Kathryn Madeline Allen is the author of A Kiss Means I Love You (2012) and Show Me Happy (2015). She lives in Michigan, where she teaches and writes.
I love baby showers! The gifts are precious: itsy-bitsy booties, teeny-tiny jammies, onesies, blankies, bottles . . . and books.
As a children’s author and college professor, I’m happy to give books as gifts and to see them being given. Some shower invitations these days suggest, “One request that isn’t too hard, please give a book instead of a card.”
So here’s a baby shower gift book idea: Mem Fox’s Reading Magic: Why Reading Aloud to Our Children Will Change Their Lives Forever. I had the pleasure of hearing Fox discuss Reading Magic in person a while back and have recommended it to my children’s literature students ever since.
This week, I’ve reread it from a different perspective. Not as author. Not as professor, but as Grandma to two grandsons: a toddler and a newborn.
“The best time to start reading aloud to a baby is the day it is born,” Fox recommends. I quickly called my son after rereading this advice. Have you read to the baby yet? I asked (after all he’s almost two weeks old). It’s really important!
As Fox puts it, reading aloud “positively affects children’s brains, hearts, words, and futures.” In Reading Magic, she expands on each of these, telling why, when, how and what to read aloud. The book is divided into bite-size sections so busy parents (or grandparents, teachers and others) can easily read it and use the tips right away.
Which books do you like to give at baby showers?
In anticipation of Children’s Book Week (next week!), we’re giving you a sneak peak into some of our Fall 2015 picture books!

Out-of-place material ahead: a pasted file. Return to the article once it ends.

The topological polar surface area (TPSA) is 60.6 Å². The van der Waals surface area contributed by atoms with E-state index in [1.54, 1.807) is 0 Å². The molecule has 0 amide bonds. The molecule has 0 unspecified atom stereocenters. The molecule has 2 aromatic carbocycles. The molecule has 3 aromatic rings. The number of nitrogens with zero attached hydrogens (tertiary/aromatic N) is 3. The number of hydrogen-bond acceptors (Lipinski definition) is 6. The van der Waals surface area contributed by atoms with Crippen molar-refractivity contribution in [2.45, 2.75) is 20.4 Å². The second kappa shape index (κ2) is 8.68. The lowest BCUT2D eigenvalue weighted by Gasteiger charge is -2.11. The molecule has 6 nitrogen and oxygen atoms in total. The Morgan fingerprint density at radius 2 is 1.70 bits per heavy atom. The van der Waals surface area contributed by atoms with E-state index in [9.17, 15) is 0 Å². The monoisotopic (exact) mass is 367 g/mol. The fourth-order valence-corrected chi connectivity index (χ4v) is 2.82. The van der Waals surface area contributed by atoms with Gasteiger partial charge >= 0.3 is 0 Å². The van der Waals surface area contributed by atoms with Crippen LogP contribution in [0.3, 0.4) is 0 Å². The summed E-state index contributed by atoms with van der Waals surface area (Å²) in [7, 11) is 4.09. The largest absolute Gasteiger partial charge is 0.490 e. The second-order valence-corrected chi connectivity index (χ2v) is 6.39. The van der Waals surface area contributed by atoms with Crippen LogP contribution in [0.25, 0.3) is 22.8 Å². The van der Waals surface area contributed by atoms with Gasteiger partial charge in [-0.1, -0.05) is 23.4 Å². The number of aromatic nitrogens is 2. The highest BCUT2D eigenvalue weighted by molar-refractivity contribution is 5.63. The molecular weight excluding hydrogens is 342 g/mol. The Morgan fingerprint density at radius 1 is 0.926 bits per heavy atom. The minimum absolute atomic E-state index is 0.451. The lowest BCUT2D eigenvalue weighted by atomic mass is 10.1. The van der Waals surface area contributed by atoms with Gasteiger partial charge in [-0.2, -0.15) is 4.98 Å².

In Sarah S. Brannen’s second installment of the Madame Martine series, Max sneaks into the Louvre and sends Madame Martine and her friend on a chase around some of the world’s most beautiful works of art!
It’s Día de los Muertos (Day of the Dead), and children throughout the pueblo, or town, are getting ready to celebrate! They decorate with colored streamers, calaveras, or sugar skulls, and pan de muertos, or bread of the dead. Join the fun and festivities, and learn about a different cultural tradition!
Felicia Sanzari Chernesky is back with another season-themed picture book, which is a realistic account of how apple cider is pressed, flavored with the charm and vigor of a harvest celebration. Every apple does its part,, whether juicy sweet or tart.
While Santa and Mrs. Claus eat their dinner, Santa sneakily feeds his sprouts to one of the reindeer rather than eat them himself. The result is, uh, smelly, to say the least. Now, Rudy can’t seem to stop releasing windy pops from his backside as he and the other reindeer help Santa deliver presents on Christmas Eve.
Which one are you most looking forward to?
Editorial Director Kelly Barrales-Saylor shares her thought on a couple audio books for this week’s edition of #FridayReads!